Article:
|Nava Ruthfield as Matilda, and Ann Cornelius and Chris Ensweiler as her parents (Mark Kitaoka)|
Matilda the Musical
Issaquah: Through 12/30/18, Everett: 1/4/19-2/3/19
Village Theatre reports that their current production of Matilda the Musical is selling better than any show in history! One can’t call it a holiday show, but you might guess that a lot of kids would be excited to see it. They would be especially interested if they have read the Roald Dahl books.
Village’s production is as good a production of this musical as you’ll likely see anywhere! It’s particularly good to see it in a more modest theater than the cavernous Paramount or even the large 5th Avenue because – no matter what – the lyrics are going to be hard to understand.
Firstly, many lyrics are sung by children and no matter how hard they work at it, their high-pitched voices and lack of forming hard consonants make lyrics hard to understand in group numbers. But add to that fake British accents, and that complicates it almost beyond any understanding. So, a smaller theater like Village is more ideal for understanding those difficult words.
The casting choices, particularly of the “grownups,” are terrific. Basil Harris, as the awful Ms. Trunchbull, is just scary enough and he sings his solo with gusto. Also awful – and really funny – are Chris Ensweiler and Ann Cornelius as Matilda’s terrible parents. Marissa Ryder, as the overly sweet and terribly un-confrontational Miss Honey, has a lovely voice for the (interminable) ballads.
Shaunyce Omar tries her best (which is very, very good) to infuse Mrs. Phelps the librarian with some extra spice, but since she’s clearly one of the best voices on stage, it’s almost criminal not to let her have a song somewhere! As a newcomer to the Seattle area, Jose Luis Uz makes a splash as the salsa dancer (and practically steals the scenes he is in).
The children’s ensemble, headed by Nava Ruthfield as Matilda on the day I saw the production, does a great job, including with the interesting and deliberately-awkward choreography by director Kathryn Van Meter. Young Thomas Gomes took on the role of the picked-on Bruce and won our hearts.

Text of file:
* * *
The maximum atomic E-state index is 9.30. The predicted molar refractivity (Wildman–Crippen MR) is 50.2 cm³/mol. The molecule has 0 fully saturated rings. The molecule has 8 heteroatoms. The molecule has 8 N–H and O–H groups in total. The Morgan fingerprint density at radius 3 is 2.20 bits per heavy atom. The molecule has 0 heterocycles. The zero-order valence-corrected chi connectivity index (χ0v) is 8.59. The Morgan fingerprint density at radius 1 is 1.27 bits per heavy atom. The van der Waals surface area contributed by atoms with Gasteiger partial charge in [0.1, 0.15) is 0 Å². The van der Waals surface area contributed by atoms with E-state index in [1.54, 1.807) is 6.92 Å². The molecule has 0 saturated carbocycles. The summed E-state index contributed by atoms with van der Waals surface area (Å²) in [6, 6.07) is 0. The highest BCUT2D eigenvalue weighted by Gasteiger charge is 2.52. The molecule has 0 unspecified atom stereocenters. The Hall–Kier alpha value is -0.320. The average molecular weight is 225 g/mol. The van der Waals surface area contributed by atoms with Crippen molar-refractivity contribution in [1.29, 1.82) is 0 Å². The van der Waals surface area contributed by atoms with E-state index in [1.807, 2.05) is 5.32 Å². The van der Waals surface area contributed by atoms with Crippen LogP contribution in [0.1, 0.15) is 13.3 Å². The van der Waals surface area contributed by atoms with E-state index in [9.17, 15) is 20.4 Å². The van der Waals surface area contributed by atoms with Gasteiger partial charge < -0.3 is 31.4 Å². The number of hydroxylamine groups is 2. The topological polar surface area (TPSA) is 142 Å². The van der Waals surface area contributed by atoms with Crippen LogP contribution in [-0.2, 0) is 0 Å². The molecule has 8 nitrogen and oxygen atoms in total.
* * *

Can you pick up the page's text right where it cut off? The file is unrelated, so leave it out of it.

Matthew Smucker’s scenic design of massive chalkboards with cursive alphabets all over makes for a seamless set changing operation as walls open to classrooms or living rooms or doorways or library with small adjustments to their placement. Lighting designer Alex Berry makes good use of pinpoint lighting to bring our eyes to the proper places on stage. Costume designer Melanie Taylor Burgess created mostly understated uniforms, but had great fun with Trunchbull’s umm… assets and the Wormwoods’ amazingly garish clothing. The musicians were outstandingly led by Tim Symons, and also, the underscoring was held to a more minimal degree of loudness, allowing dialogue to be heard, as well.
The musical itself suffers from the fact that it is a musical of a book that is mostly a story related by the little girl Matilda. It’s hard to translate telling a story to stage and this musical doesn’t really do it very well. The songs added are often overly long (the ballads) and often don’t move the story along, either. There are a couple that are fun, thankfully including the opening number, Miracle, where the little kids relate how their parents call them “little miracles” and “prince(lings)” and then they have to go to school where the older kids are ready to terrorize them. It is, however, a faithful rendition of the novel, so kids who have read it will know what to expect. And it is also a whole-family-friendly production.